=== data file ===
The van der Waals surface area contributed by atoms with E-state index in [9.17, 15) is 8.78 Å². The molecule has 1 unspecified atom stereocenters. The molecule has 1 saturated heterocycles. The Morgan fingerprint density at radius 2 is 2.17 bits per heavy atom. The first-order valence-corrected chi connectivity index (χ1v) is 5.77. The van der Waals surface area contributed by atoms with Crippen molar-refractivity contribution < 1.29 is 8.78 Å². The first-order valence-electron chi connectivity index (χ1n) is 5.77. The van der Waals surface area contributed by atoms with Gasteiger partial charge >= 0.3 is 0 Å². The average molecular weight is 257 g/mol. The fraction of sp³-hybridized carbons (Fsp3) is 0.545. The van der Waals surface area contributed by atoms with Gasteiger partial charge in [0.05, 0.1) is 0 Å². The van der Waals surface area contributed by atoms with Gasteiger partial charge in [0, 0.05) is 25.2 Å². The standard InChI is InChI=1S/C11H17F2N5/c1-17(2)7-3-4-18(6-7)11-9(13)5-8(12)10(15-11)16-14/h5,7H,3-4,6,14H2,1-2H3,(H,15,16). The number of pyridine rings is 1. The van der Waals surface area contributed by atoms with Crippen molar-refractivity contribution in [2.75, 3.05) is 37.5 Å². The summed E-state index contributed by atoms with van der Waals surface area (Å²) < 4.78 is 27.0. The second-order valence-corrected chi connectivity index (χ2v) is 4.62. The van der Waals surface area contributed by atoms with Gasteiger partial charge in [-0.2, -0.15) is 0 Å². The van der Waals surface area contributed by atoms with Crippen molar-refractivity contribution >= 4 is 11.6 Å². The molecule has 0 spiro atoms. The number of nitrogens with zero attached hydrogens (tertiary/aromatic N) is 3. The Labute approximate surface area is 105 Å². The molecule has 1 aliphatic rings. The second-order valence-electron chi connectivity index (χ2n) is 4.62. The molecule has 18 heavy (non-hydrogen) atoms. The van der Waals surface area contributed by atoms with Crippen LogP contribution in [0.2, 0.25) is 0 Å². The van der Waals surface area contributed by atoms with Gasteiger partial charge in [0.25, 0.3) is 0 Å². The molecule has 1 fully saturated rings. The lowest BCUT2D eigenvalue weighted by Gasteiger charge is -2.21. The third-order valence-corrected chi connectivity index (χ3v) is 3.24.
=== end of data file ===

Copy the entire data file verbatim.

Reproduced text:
The van der Waals surface area contributed by atoms with E-state index in [9.17, 15) is 8.78 Å². The molecule has 1 unspecified atom stereocenters. The molecule has 1 saturated heterocycles. The Morgan fingerprint density at radius 2 is 2.17 bits per heavy atom. The first-order valence-corrected chi connectivity index (χ1v) is 5.77. The van der Waals surface area contributed by atoms with Crippen molar-refractivity contribution < 1.29 is 8.78 Å². The first-order valence-electron chi connectivity index (χ1n) is 5.77. The van der Waals surface area contributed by atoms with Gasteiger partial charge >= 0.3 is 0 Å². The average molecular weight is 257 g/mol. The fraction of sp³-hybridized carbons (Fsp3) is 0.545. The van der Waals surface area contributed by atoms with Gasteiger partial charge in [0.05, 0.1) is 0 Å². The van der Waals surface area contributed by atoms with Gasteiger partial charge in [0, 0.05) is 25.2 Å². The standard InChI is InChI=1S/C11H17F2N5/c1-17(2)7-3-4-18(6-7)11-9(13)5-8(12)10(15-11)16-14/h5,7H,3-4,6,14H2,1-2H3,(H,15,16). The number of pyridine rings is 1. The van der Waals surface area contributed by atoms with Crippen molar-refractivity contribution in [2.75, 3.05) is 37.5 Å². The summed E-state index contributed by atoms with van der Waals surface area (Å²) < 4.78 is 27.0. The second-order valence-corrected chi connectivity index (χ2v) is 4.62. The van der Waals surface area contributed by atoms with Gasteiger partial charge in [-0.2, -0.15) is 0 Å². The van der Waals surface area contributed by atoms with Crippen molar-refractivity contribution >= 4 is 11.6 Å². The molecule has 0 spiro atoms. The number of nitrogens with zero attached hydrogens (tertiary/aromatic N) is 3. The Labute approximate surface area is 105 Å². The molecule has 1 aliphatic rings. The second-order valence-electron chi connectivity index (χ2n) is 4.62. The molecule has 18 heavy (non-hydrogen) atoms. The van der Waals surface area contributed by atoms with Crippen LogP contribution in [0.2, 0.25) is 0 Å². The van der Waals surface area contributed by atoms with Gasteiger partial charge in [0.25, 0.3) is 0 Å². The molecule has 1 fully saturated rings. The lowest BCUT2D eigenvalue weighted by Gasteiger charge is -2.21. The third-order valence-corrected chi connectivity index (χ3v) is 3.24.